The truth about creative writing

There is no right way to write.

There are different methods, different formats, different verbiage, different voices to choose from. But there is no right, guaranteed-success way to write. I’m continuously reminded of this thanks to the different people who have read my writing and given me constructive criticism, and the articles that have been written about the subject. But it’s still frustrating.

Some readers say I don’t give enough details about the setting, while some articles encourage writers to leave certain things to the readers’ imagination. Some readers want more verbs throughout the dialogue, want to know what the speaker is doing while they’re speaking. Others would rather not have the dialogue interrupted. Articles speak about the less-is-more concept when it comes to words and how important it is to be concise, while I’ve gotten comments about my transitions being too “choppy” and “sudden.” My creative writing teachers stress showing rather than telling, while some readers suggest I write a prologue to explain the rules of my little world. Teachers and agents recommend using writing tests, prompts, outlines, and lists while writing a story. Some writers claim to use none of these things. They just write, go wherever the story takes them.

Personally, I get annoyed at those characters in books who do a lot of inner monologuing; I don’t need to know how the main character feels or what they are thinking all the time. Yet other readers do want to know. I am easily frustrated with female characters who make stupid decisions, especially when it comes to romance. If you’re on the fence about Peeta, don’t kiss Gale. I love you, Katniss, really I do but come on! Nothing good ever comes from leading a guy on. (Catching Fire was a hard book for me to read.) And yet, if my female characters don’t make similar mistakes, readers don’t find them relatable. I love it when authors describe everything to me; the furnishings of a room, the architectural structure of a building, the clothes people wear, the smells in the air, the sounds echoing through the woods, the feel of the brisk morning breeze against the character’s face. Being able to picture everything brings the book’s unique world to life inside my head. Many readers (and agents, I’m told) don’t share this opinion.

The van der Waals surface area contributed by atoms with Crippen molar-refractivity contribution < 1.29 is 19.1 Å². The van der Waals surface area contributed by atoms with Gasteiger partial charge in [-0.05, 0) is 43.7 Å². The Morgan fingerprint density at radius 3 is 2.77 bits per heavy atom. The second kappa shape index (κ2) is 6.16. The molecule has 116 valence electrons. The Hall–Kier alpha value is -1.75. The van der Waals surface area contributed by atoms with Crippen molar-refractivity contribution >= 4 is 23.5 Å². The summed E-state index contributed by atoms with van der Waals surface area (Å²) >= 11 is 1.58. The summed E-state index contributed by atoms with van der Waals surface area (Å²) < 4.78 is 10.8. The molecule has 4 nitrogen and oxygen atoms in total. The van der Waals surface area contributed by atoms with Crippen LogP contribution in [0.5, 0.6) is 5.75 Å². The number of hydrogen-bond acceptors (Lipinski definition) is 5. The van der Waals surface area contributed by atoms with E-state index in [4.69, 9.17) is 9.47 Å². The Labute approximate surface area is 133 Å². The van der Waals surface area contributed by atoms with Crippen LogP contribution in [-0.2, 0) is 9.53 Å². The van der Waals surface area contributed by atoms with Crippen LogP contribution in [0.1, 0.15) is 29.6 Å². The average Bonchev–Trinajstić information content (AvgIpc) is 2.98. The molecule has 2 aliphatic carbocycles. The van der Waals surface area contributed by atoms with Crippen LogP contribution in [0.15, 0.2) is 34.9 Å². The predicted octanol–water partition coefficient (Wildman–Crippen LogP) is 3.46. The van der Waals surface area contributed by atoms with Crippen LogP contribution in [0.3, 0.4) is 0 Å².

My writing is based off of my personal preferences and who I am as a person. Some of my qualities, life experiences, or moral convictions leak into the characters I write. It’s the greatest part about being a writer; having the power to create a world, story, or person the way you want. If you want anyone to read and enjoy your writing, however, you must also cater to their preferences. Grab their attention. Make them feel something. Ignite curiosity. I thought the best way to do this would be to ask a bunch of people to read one of my stories and listen to their advice. The result of this was a bout of depression and a migraine. There were just too many differing opinions. I didn’t feel like it helped my writing at all. And most of the time I felt like the readers misunderstood the whole point of the story. Was that my fault? Was there something I could have done differently? Who’s advice should I take? If I listened to everybody and changed all the things they mentioned, it would no longer be my story. But I didn’t want to be proud and change absolutely nothing about my story. I couldn’t grow if I didn’t change. So what was I supposed to do with all the feedback I received? It was maddening.

There were a few instances in which two or more people mentioned the same issues in one of my stories, and I’ve changed those things without a second thought. It has been my experience that, if a group of people agree on something and give the same advice without first discussing it between themselves, odds are their advice is sound. Doesn’t matter what they’re giving you advice about. If your mother, your co-worker, and the lady who lives two doors down think the popular nail salon on 82nd street is crap, they’re probably right. If your brother, your best friend, and your sister’s husband think the guy you’re dating is no good for you, you might want to take a closer look at your boyfriend. If your grandfather, your cousin, your roommate, and your childhood friend say you have to try the chocolate covered ants at a certain restaurant, you should probably try to ants. It’s basic common sense. I just wish there was more consensus when it came to my stories.

Sometimes, I think my life would be easier if there was a sure-fire way to make everyone fall in love with my stories. But then there would be no room for improvement, would there? Writing wouldn’t be a creative expression or an art or an experiment or a journey. It would be more like homework.

*sigh*

Now that I’m done ranting, I guess I should go back to writing, huh? So long as I keep going, my stories are bound to get better. That means there’s hope.

“Mr. Frodo, look. There is light…and beauty up there that no shadow can touch.”

Author:

Wife, mother, reader, author, Netflix-binge-watcher, lover of baked goods, Jesus-freak, geek, introvert: that's me in a nut shell.

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